Once plentiful inside the Bulldogs locker room, Jacques and Laderoute are the last of UMD's ring bearers
The Minnesota Duluth men's hockey team has traded in double-digit national champions for double-digit newcomers this season, leaving fifth year seniors Jesse Jacques and Tanner Laderoute the lone
DULUTH — The Minnesota Duluth men’s hockey program has been blessed with a luxury that few in college hockey have experienced over the previous decades.
Since winning the first of back-to-back NCAA championships in 2018 at Xcel Energy Center in St. Paul, the Bulldogs have entered the last four seasons with at least 10 or more players on the roster who have been part of a national championship team.
The last three seasons have even included five or more players with two national championship rings in their collection.
Now three seasons removed from the 2019 NCAA title in Buffalo, UMD enters the 2022-23 season with double-digit newcomers instead of double-digit national champions. The Bulldogs' three-time NCAA championship coach Scott Sandelin — entering his 23rd season at UMD — has brought in 10 freshmen and a pair of transfers this year.
Sandelin returns 14 from last year’s team that won the NCHC Frozen Faceoff — after tying for fourth in the league in the regular season — before falling in an NCAA regional final to eventual national champion Denver in Loveland, Colorado. However, the Bulldogs now only have nine players who have been to an NCAA Frozen Four and just two with rings — fifth-year seniors Jesse Jacques and Tanner Laderoute.
Even Sandelin’s coaching staff is lighter on championship rings this season than years past as first-year college assistant coach Cody Chupp replaces Derek Plante, a member of Sandelin’s staff for the program’s first title in 2011.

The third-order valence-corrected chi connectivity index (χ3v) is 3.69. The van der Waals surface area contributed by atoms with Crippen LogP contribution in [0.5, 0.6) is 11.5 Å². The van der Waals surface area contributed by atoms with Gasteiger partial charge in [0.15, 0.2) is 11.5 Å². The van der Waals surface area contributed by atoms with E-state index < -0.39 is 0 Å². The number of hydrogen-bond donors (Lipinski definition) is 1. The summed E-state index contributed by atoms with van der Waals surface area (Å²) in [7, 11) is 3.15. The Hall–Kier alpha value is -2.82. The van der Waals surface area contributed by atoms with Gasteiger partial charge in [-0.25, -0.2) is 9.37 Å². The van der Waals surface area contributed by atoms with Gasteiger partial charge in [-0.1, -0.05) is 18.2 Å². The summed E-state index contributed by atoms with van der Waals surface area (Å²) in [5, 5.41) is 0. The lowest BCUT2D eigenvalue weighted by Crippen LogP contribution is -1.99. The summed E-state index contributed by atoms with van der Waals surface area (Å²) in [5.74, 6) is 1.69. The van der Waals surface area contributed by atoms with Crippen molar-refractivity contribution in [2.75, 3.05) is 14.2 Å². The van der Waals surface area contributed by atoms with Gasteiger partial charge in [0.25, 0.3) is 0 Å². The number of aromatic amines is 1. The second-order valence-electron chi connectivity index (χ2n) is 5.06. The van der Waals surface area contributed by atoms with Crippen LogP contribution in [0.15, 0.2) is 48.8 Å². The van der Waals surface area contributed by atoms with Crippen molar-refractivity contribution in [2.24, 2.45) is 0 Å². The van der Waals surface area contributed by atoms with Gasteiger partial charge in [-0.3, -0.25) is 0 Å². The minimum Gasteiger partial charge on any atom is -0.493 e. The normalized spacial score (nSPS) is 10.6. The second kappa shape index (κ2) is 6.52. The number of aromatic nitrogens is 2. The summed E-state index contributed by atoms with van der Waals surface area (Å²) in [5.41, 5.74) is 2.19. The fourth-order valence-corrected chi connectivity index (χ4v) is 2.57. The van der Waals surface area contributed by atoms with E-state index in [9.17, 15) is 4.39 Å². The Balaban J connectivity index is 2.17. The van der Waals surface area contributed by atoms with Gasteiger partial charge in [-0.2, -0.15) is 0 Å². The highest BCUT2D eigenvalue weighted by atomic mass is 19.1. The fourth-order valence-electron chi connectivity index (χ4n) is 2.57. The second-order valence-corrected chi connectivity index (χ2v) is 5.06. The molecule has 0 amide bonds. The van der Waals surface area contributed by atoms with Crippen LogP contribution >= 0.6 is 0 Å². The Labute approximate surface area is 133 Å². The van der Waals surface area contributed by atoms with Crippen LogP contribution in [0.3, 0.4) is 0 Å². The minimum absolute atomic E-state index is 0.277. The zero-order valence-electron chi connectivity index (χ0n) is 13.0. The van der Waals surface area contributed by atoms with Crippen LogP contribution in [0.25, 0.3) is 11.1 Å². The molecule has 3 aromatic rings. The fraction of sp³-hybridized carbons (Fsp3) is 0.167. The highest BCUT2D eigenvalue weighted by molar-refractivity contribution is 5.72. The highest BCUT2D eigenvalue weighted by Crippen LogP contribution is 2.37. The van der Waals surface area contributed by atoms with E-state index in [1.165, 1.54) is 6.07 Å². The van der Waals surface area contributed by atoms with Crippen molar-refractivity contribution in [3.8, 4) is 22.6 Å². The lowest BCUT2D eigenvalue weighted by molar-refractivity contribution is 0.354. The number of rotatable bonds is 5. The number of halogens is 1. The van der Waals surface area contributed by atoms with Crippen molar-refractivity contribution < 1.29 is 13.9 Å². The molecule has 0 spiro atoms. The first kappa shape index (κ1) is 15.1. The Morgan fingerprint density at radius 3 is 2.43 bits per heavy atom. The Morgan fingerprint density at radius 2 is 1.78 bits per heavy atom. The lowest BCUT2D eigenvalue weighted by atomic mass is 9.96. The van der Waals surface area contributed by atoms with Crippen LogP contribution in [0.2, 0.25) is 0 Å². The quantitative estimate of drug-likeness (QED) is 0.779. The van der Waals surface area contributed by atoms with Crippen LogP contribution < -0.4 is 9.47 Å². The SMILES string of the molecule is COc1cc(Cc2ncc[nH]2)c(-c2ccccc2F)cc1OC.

Adam Krause, whose first season as a coach at UMD was during the 2018-19 championship run, was elevated to associate head coach in August. The Hermantown native said he has mixed feelings about not working with many of the players who helped bring the Bulldogs back-to-back national championships, but he’s also excited to coach a group that is excited to be at UMD and excited to bring the Bulldogs more titles.
“It's exciting to have players come here because they want to win. Now it's about teaching them what it took to win and getting them to buy into that,” Krause said. “They’ll learn as we go. They’ll probably grow a greater respect for the players that they did watch go through this. It's not easy. You have to go through some extremely talented, well-coached teams to do it.”
Easier said than done
The Bulldogs enter this season having made seven straight NCAA tournament appearances. In that span, they’ve also won three NCHC Frozen Faceoff titles, went to four straight Frozen Fours, played in three consecutive NCAA title games and won two national championships.
It’s a run that UMD’s 10 freshmen have grown up watching — literally. Some have even been to Xcel Energy Center in St. Paul to see it in person.
That means the team leaders like Jacques and Laderoute can skip over the whole speech about what the program’s goal is this season. Everyone already knows what it is. It’s why they came.